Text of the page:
In January, Monaco were hit by another unanticipated cost when they agreed to pay the French League €50m (£41m) to make up for their tax-haven status. The Ligue de Football Professionel had initially tried to restrict membership to teams based in France and Rybolovlev reluctantly agreed to pay, despite the feeling that the club had been unjustly shaken down.
“This expenditure was not foreseen in our budget and was again on top of our investment,” said Vasilyev. “Had this been known to [Rybolovlev] at the time he was taking over the club, he might have thought differently. He came in good faith and he is being punished.”
It was those two costs that made the whole project too expensive to pursue in the same way this summer. So James was sold to Real Madrid for €80m (£63m), striker Emmanuel Rivière went to Newcastle United, Falcao was loaned to Manchester United and Eric Abidal released. A move for Victor Valdes was cancelled when the Barcelona goalkeeper injured his knee.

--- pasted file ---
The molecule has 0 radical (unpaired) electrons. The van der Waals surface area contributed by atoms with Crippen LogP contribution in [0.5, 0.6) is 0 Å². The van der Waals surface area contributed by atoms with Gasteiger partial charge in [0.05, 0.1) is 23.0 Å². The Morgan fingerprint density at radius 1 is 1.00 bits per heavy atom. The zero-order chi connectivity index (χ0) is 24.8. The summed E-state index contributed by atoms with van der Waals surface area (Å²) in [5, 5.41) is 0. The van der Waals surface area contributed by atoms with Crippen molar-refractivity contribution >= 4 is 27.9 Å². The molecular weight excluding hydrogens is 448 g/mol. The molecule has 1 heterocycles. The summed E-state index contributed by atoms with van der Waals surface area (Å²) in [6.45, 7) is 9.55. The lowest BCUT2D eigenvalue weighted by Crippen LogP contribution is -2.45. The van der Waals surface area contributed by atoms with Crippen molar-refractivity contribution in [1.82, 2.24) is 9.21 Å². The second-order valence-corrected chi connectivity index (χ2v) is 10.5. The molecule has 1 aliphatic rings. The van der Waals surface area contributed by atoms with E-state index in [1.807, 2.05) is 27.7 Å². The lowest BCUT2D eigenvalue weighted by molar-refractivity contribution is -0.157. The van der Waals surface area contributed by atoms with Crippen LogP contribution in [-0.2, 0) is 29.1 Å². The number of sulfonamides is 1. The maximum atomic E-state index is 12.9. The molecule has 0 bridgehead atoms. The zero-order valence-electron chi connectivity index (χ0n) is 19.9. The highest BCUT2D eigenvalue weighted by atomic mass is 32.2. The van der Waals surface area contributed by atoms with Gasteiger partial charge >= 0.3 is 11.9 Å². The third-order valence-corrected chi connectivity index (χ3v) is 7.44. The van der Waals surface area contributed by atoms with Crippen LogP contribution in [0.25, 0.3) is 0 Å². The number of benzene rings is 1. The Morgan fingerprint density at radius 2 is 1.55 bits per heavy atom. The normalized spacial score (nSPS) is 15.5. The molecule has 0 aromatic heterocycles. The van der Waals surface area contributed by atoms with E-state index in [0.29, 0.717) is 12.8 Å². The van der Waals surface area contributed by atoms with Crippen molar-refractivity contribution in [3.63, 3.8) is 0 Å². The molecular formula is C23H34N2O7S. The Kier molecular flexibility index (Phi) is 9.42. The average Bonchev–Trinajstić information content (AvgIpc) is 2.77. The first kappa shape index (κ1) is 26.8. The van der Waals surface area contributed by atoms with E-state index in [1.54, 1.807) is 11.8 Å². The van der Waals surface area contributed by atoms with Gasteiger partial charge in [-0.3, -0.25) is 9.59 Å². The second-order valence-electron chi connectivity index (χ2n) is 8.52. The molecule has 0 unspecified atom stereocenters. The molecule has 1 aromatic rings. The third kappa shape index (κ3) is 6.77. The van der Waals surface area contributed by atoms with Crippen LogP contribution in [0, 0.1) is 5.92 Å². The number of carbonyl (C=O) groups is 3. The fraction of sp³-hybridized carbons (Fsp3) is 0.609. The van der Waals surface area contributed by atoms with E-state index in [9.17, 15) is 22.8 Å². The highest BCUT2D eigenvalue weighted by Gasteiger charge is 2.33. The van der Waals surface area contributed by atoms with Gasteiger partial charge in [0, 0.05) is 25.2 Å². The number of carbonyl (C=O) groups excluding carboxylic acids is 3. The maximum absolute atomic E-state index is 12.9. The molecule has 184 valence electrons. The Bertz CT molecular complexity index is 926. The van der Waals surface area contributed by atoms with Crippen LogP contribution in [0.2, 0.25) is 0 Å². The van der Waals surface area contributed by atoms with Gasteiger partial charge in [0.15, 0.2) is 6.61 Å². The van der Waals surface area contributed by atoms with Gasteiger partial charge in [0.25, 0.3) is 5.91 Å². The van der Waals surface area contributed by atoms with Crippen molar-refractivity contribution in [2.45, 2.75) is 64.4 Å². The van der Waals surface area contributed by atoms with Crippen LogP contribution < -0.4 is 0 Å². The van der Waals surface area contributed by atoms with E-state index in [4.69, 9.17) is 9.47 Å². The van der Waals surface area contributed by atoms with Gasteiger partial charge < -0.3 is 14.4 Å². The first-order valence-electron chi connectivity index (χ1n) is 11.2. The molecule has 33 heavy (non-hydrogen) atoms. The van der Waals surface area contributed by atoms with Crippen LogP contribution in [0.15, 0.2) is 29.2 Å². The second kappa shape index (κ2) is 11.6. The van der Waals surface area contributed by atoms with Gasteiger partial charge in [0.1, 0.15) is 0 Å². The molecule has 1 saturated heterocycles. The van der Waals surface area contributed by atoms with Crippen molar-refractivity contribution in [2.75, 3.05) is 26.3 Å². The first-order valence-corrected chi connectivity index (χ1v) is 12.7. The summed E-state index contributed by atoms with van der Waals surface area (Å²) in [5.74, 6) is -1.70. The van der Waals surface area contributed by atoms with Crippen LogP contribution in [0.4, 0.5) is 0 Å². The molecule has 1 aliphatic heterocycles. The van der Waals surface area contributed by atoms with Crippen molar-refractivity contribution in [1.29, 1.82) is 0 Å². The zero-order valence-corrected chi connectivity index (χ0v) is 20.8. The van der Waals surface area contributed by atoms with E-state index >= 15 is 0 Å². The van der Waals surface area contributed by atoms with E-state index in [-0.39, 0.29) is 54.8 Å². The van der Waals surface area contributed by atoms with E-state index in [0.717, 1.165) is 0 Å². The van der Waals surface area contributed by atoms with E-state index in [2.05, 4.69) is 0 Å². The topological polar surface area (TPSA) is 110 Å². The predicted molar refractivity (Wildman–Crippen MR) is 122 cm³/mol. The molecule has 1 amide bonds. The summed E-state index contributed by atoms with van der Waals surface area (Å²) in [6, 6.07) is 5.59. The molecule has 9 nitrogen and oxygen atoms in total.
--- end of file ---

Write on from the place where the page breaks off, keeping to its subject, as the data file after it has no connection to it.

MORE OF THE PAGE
Rather than high-profile replacements – Monaco had spoken to Ronaldo last year and offered him an annual tax-free salary of €20m – they bought defender Aymen Abdennour from Toulouse, midfielder Tiemoué Bakayoko from Rennes and got goalkeeper Maarten Stekelenburg on loan from Fulham. Ranieri was replaced by Leonardo Jardim, formerly of Sporting Lisbon.
There is some hope that Jardim will get the best out of Portuguese compatriot Joao Moutinho, Monaco’s one remaining star, but the evidence so far this season suggests not. They return to the Champions League on Tuesday night, but without much fanfare.Reuse content